History of George E. Dowling

Most Worshipful Grand Master, 1893

George Enoch Dowling was born on Tuesday, February 26, 1839 in the township of Bayham, London District, Canada. He came to Grand Rapids in that same year with his parents, and settled on a farm near there. He began school at five years of age. At the age of thirteen he went to town and worked his way through the union and high schools, finishing his course by teaching a four-month’s term in a country district nine miles away. In April 1856 he went to Grand Haven where he found work in a store, and afterwards in a bank. He spent the winter of 1857-8 in a lumber office in Chicago, Ill. He returned to Michigan in April 1858 where he found work with Noah H. Ferry, a lumberman, at White Lake for one year.

In April 1859, at the age of twenty, he went to California to look for gold. Finding none, he returned to White Lake, Michigan in April 1860. In 1865 he entered into partnership with E.P. Ferry in a lumber business in Montague. This firm built mills. He worked there for seventeen years. In 1882, he founded the Muskegon County Bank.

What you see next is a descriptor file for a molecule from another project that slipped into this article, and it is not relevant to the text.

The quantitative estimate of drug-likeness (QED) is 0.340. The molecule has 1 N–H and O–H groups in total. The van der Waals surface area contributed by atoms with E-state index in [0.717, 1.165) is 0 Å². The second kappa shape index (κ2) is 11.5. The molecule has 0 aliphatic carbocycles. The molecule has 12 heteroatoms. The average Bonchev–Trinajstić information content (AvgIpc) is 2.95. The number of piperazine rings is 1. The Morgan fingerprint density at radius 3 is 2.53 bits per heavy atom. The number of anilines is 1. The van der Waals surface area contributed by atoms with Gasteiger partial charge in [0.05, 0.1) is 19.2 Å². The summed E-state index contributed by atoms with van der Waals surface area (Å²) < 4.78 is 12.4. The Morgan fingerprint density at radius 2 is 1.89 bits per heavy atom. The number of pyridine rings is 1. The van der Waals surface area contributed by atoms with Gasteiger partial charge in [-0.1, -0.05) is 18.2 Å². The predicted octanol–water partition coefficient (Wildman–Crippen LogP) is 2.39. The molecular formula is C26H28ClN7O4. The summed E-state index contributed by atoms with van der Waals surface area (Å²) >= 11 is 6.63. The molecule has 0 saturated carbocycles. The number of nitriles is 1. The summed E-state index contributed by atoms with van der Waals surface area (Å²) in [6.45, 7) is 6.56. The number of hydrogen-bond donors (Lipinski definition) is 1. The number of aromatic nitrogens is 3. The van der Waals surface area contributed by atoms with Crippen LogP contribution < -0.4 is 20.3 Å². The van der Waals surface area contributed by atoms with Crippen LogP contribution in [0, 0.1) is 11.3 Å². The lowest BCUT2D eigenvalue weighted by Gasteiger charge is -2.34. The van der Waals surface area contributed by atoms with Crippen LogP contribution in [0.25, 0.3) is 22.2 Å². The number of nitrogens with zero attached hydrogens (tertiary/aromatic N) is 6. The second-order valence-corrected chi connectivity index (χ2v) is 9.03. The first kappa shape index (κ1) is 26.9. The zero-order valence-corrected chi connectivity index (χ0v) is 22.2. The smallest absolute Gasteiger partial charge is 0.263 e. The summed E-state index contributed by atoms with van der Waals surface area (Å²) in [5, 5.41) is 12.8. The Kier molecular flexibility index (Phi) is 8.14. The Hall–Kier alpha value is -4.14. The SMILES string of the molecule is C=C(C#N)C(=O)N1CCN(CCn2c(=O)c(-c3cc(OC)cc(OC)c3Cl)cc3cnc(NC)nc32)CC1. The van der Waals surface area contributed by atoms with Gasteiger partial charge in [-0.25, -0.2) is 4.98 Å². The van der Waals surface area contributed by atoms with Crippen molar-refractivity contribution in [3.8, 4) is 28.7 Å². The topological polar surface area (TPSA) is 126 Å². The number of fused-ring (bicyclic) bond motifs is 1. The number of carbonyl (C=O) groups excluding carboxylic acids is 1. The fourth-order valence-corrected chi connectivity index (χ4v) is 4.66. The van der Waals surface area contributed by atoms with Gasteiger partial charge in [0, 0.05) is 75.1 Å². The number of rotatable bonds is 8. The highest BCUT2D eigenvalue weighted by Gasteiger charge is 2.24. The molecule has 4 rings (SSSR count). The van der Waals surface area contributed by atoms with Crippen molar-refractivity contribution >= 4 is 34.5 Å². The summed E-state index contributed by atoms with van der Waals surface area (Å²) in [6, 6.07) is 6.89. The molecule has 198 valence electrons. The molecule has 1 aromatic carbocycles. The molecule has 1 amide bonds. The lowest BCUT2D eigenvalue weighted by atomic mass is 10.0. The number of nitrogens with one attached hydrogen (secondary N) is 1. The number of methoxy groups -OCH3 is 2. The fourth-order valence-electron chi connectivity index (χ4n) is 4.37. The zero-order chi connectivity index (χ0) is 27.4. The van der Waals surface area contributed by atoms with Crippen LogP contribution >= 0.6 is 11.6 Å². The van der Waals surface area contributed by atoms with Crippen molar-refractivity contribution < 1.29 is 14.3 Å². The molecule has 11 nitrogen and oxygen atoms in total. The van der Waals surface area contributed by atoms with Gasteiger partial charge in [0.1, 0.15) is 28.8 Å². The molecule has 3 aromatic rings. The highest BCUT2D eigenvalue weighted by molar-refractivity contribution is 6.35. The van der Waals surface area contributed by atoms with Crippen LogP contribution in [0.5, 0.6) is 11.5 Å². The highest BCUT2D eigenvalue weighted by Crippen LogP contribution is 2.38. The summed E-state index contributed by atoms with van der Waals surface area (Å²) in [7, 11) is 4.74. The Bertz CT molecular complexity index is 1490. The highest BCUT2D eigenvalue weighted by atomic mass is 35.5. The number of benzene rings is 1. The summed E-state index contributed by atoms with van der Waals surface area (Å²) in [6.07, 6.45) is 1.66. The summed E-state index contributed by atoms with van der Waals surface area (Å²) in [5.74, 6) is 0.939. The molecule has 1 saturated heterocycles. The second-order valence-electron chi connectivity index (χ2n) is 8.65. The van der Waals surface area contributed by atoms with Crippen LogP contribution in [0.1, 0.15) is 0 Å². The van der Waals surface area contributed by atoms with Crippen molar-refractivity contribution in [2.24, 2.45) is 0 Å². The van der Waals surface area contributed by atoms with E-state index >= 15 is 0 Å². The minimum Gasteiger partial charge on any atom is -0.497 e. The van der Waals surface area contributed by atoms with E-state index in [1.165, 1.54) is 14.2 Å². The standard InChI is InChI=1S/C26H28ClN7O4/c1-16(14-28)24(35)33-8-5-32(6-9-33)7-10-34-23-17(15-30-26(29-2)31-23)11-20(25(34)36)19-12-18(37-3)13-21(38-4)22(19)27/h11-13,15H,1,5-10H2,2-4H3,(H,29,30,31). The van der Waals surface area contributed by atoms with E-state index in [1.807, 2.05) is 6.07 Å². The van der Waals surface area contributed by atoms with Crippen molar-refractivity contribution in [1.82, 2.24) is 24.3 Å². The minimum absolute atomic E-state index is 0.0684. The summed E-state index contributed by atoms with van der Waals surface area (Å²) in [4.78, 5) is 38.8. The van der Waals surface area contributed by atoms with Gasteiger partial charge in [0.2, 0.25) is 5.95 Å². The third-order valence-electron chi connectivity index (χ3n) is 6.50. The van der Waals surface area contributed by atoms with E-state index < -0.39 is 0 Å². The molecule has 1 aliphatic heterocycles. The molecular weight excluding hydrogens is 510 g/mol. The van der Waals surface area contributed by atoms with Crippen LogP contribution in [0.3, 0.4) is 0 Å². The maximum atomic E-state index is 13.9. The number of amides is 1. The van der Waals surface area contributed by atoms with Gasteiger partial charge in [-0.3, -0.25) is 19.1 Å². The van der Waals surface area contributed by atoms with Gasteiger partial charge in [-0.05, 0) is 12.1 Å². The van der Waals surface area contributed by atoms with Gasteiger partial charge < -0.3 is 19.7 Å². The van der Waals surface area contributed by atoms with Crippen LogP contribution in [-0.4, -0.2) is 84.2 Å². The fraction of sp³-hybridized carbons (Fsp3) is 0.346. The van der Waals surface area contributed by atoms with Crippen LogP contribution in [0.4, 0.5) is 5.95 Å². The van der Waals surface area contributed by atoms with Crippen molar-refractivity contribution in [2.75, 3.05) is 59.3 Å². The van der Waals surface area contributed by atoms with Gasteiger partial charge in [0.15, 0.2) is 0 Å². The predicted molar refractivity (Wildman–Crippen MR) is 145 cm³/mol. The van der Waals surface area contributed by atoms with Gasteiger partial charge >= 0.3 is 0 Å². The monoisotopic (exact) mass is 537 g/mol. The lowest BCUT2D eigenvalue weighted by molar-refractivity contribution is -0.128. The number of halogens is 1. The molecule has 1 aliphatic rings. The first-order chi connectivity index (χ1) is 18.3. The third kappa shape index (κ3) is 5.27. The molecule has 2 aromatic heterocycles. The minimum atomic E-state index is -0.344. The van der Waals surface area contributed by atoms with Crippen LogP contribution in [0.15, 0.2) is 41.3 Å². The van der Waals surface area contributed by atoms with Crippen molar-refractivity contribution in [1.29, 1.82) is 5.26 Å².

He married Miss Annie Wilson on April 10, 1875 in Lansing, Michigan.

He was raised as a Master Mason in Muskegon Lodge, No. 140 on October 10, 1864. He demitted from Muskegon Lodge, on April 23, 1866 and founded Montague Lodge, No. 198 in Montague, Michigan. He was Worshipful Master of Montague Lodge, Under Dispensation in 1866, and of the chartered Lodge for four years thereafter, and also in 1862, 1882, 1883, 1884, and in 1885. He was secretary in 1873 and treasurer from 1874 to 1881 and from 1886 to 1892.